THE ORDER OF APOLLYON (Ent.)

– Hello and first of all, thanks for taking the time. How is everything going right now with THE ORDER OF APOLLYON? What are you currently up to?

BST: Hailz. We’re currently preparing for shows, rehearsing, and booking whatever we can. And, obviously working on the promotion of the album on every level possible.

– First off, and as you haven’t released a new album in 5 years, I would like to know how are you currently doing and what’s been the main reason behind those several line-up changes?

BST: The main reason would be that the members of the original line-up all had other commitments either professional or with other bands. Daniel got hired by Carcass, so it was clear he could not spare the time for another band, especially as small as TOOA. Plus booking shows was a nightmare, very hard to set a date for anything, we had to cancel shows that had very nice fees at the last minute, that sort of thing..I truly loved playing with these people, but at some point it was necessary to be realistic, and this band could not function with people so far appart.

 

– How did you choose the new members and what do they bring new to the band?

BST: All the new guys are people I’ve known for a long time, have played with on several occasions, people who’ve been active in the underground scene for a long time, and were on the same page as I was. So the choice was quite simple to make, really.

 

– And have these changes affected in any way the band and/or its creative process?

BST: Not at all, as the album was already written and mostly recorded when they joined the band. I’m sure they’ll have an impact on the next record, somehow, though.

 

– Previous members weren’t French, and now they are. Is more comfortable to you to work with people in the same country or with the Internet isn’t that necessary any more?

BST: It’s more convenient, especially when it comes to booking recording sessions, or rehearsals. And it allows us to ask for smaller fees when booking shows. Appart from that, I have no issue working with foreigners. The main problem will always be that bands like us have limited budgets, so we have to keep things as simple as possible.

 

– As I said earlier, you have just released your newest album, entitled «The Sword and the Dagger». What are your expectations on this new opus?

BST: No real expectations. We’re happy with the album, with its musical and lyrical content. If people understand it, like it, that’s good for them… If some buy it, then it’s good for our label. At the moment the only hope I have is to be able to make something I’m proud of, and now as far as this project is concerned, it would be to do proper live rituals that render the music decently.

 

– The album title itself is quite epic. How do you think fits the musical and lyrical content on the album?

BST: A lot of attention was paid to having a coherent ensemble of tunes. We deleted two songs that were recorded but didn’t really go the same direction as the rest, and spent quite some time arranging things, making those interludes that bind the songs together, so it feels like a whole.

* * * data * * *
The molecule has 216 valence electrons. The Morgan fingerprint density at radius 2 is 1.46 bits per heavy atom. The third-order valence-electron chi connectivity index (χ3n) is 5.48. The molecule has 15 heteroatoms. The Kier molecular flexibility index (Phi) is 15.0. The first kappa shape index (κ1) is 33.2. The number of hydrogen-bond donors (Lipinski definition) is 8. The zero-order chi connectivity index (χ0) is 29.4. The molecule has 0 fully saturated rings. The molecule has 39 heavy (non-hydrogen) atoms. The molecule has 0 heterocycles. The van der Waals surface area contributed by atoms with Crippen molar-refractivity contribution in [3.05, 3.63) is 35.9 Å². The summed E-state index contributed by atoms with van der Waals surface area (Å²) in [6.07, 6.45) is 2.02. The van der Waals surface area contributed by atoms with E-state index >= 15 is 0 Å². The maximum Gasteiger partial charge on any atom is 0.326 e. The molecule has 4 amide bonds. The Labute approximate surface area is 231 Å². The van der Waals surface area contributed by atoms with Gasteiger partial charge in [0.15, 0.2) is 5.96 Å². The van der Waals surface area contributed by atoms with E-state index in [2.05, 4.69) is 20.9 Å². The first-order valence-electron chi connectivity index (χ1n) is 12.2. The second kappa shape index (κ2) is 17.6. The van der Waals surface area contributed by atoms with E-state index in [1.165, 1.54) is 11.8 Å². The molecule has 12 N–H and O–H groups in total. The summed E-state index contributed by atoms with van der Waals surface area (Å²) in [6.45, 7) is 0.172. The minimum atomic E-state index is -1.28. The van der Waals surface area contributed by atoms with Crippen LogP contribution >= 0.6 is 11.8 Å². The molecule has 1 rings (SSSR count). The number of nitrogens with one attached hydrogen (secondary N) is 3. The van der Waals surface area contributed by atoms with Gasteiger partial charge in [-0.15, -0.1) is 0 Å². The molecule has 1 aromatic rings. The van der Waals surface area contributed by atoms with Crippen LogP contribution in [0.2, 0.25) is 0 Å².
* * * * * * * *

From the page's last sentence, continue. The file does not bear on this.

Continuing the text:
– And would you mind to elaborate a little bit on the artwork and how good depicts what this album is all about?

BST: It was made by a talented French artist named David Fitt, who’s known for his previous collaborations with Secrets of The Moon, Temple of Baal, Aosoth, amongst others… The front cover is a blend of genocide pictures and drawings of Abel and Caïn. The LP cover is a sigil that we conceived together. I wanted it to be a form of totalitarian war symbol based on the Orthodox crucifix, with the addition of a Hebrew « Alef » letter (Being the first letter of the name Abaddon, which in Greek is Apollyon). I wanted the Hebrew letter to have a swastika like shape, so it’s a very ambiguous symbol. This symbol sums up very well the idea behind the lyrical theme of the album. Boundless hatred, universal, human, and divine.

 

– This new «The Sword and the Dagger» deals with human instincts, intolerance, oppression and genocide. I guess there’s enough real life situations to take inspiration from unfortunately but, what do you base your lyrics upon? Where do you draw inspiration from?

BST: Obviously, our world, its past and its present, are constant sources of inspiration for me. I find the old scriptures most interesting as well. But all the current outlets of religious fanaticism and totalitarianism have been my main motivations to write. Beyond the fear they spread, I see in them a form of poetry and beauty. They are pure Death, the violation of all sacred things, and the victory of the God of Death over life.

 

– All this about «The Sword and the Dagger» being said; how could you describe it in just 3 words?

BST: Kneel, Rejoice, Apocalypse.

 

– Finally, what are your near-future plans?

BST: Being able to perform quality live rituals is our priority at the moments. Then we’ll start working on the third record.

 

– That’s all, thank you once more for answering our questions. If you want to add some final words; feel free to do it.

BST: Thanks for your time. Judgement is upon us.

 

Sergio Fernández

sergio@queensofsteel.com

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